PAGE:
Dr. Dianne Miller is the Division Head of Gynaecologic Oncology in the Department of Obstetrics and Gynaecology at the University of British Columbia and a gynaecologic oncologist at Vancouver General Hospital and the BC Cancer Agency. She is also the Provincial Gynaecology Tumor Group Chair for the BCCA, and a member of Vancouver Coastal Health Research Institute. Dr. Miller completed a BSc in Microbiology at UBC and subsequently her MD again at UBC. She interned at the Toronto Western Hospital prior to working as a Family Doctor in Yellowknife NWT for 2 and ½ years. In 1988, Dr. Miller completed her Royal College certification in Obstetrics and Gynaecology at UBC. This was followed by completion of a Royal College Fellowship in Gynaecologic Oncology at the University Toronto in 1990. Dianne has been employed at BCCA (British Columbia Cancer Agency) and UBC since that time.
In 2000, Dr. Miller co-founded OvCaRe, a group of physicians and scientists with the common goal of enhancing ovarian cancer research in British Columbia, and with the explicit goal of improving outcomes for ovarian cancer patients. Dr. Miller is actively involved in both clinical trials and in collaborations with translational and basic scientists.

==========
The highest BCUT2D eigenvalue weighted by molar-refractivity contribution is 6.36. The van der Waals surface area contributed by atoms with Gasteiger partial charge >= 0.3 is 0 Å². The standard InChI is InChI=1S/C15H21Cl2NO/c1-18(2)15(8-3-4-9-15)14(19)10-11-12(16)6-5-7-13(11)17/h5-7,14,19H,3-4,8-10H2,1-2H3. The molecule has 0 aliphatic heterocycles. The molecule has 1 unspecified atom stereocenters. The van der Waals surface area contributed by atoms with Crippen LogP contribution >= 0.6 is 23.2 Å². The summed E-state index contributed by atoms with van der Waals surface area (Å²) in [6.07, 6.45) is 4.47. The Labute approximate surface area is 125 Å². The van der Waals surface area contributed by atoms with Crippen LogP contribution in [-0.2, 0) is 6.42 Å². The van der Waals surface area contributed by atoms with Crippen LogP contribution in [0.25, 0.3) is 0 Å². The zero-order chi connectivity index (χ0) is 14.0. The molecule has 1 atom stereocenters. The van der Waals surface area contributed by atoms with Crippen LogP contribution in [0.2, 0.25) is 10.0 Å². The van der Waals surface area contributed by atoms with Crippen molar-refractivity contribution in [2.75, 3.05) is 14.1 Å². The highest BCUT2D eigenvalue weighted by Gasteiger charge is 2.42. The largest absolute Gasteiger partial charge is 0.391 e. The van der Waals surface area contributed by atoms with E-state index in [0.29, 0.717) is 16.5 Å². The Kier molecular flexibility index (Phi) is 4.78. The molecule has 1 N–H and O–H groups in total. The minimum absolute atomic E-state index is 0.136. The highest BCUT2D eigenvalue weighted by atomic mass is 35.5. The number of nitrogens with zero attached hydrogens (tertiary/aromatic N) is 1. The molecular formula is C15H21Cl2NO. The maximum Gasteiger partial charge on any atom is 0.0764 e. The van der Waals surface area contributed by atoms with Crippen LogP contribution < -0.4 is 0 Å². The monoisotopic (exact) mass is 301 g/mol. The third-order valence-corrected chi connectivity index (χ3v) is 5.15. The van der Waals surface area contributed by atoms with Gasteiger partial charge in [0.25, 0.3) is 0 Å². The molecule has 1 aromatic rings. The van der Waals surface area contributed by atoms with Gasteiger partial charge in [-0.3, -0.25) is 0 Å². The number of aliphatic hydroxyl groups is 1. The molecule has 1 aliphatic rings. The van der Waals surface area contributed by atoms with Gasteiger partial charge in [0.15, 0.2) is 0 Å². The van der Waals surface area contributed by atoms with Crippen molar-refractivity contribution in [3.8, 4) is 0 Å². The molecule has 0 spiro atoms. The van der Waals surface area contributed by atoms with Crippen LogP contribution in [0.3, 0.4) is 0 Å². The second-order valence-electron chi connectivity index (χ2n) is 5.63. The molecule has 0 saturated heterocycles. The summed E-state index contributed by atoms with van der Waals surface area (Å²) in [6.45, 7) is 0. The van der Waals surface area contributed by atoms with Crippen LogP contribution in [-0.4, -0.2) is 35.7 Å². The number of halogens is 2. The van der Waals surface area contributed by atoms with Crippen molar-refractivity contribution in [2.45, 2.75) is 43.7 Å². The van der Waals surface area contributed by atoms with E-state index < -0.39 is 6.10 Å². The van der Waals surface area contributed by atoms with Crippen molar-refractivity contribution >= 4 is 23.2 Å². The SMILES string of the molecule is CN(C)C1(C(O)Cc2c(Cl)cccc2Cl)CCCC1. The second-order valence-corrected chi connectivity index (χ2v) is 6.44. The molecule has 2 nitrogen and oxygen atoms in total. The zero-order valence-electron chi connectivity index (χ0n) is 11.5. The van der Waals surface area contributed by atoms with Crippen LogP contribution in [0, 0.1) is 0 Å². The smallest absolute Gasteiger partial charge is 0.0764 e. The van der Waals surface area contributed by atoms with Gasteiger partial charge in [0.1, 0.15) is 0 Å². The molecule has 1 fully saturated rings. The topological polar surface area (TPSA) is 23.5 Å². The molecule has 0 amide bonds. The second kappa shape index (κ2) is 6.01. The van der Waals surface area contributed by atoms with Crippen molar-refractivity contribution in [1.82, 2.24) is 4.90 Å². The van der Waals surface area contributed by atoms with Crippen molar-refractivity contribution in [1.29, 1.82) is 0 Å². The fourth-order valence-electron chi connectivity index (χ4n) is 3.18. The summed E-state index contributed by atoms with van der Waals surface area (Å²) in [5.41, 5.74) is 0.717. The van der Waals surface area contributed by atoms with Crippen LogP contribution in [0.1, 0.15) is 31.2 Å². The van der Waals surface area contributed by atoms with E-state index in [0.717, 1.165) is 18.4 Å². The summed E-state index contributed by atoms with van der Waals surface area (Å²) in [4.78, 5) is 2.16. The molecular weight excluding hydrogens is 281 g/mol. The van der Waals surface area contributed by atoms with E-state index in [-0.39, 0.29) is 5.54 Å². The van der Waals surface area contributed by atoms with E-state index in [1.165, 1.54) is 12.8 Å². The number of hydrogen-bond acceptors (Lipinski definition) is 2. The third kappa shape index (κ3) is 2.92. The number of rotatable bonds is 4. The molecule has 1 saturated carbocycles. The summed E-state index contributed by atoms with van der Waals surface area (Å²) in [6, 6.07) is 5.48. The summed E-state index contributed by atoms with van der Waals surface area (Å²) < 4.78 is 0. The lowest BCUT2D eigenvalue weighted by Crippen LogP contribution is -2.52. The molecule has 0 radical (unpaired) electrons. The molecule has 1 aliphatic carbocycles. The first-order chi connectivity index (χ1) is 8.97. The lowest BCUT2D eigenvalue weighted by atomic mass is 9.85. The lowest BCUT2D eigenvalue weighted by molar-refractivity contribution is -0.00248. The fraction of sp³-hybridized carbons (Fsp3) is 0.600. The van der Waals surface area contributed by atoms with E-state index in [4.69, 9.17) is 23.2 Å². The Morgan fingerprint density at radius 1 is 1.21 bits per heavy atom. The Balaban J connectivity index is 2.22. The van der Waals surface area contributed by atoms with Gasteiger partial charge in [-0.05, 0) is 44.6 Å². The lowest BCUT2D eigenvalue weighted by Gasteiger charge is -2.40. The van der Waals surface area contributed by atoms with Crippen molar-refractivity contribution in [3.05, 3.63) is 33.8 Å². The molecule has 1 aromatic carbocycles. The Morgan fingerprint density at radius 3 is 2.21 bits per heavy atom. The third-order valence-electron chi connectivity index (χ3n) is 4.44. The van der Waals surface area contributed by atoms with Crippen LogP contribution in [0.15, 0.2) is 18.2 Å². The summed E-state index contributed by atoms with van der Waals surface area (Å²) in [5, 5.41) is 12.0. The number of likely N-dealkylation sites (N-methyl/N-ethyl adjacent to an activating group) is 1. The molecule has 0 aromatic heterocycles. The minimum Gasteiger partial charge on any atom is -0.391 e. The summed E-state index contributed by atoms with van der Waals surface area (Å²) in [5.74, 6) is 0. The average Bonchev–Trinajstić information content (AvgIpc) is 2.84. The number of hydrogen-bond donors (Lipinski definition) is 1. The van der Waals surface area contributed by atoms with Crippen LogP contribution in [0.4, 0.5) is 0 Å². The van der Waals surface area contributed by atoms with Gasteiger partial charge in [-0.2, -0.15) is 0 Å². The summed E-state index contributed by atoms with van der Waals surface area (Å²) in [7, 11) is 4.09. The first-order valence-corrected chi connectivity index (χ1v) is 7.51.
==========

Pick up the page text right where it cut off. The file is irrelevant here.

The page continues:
(Dr. Miller and the team have had a great impact on prevention initiatives, understanding the genesis of common ovarian cancers, and in using targeted therapies for ovarian cancer. In 2010 her team made a breakthrough that they believe may result in a 50% drop in the incidence of High grade serous cances over the next 20 years. They believe that incidence and mortality rates will be greatly reduced if women getting routine hysterectomies or tubal ligations have their Fallopian tubes removed too, instead of following current practice and leaving them intact. In addition the use of routine genetic testing for BRCA 1 and 2 mutations will contribute to a decrease in incidence of HGS cancers. As doctors learn about these findings and implement this practice into current surgeries, we will begin to see the preventative effect on women worldwide.)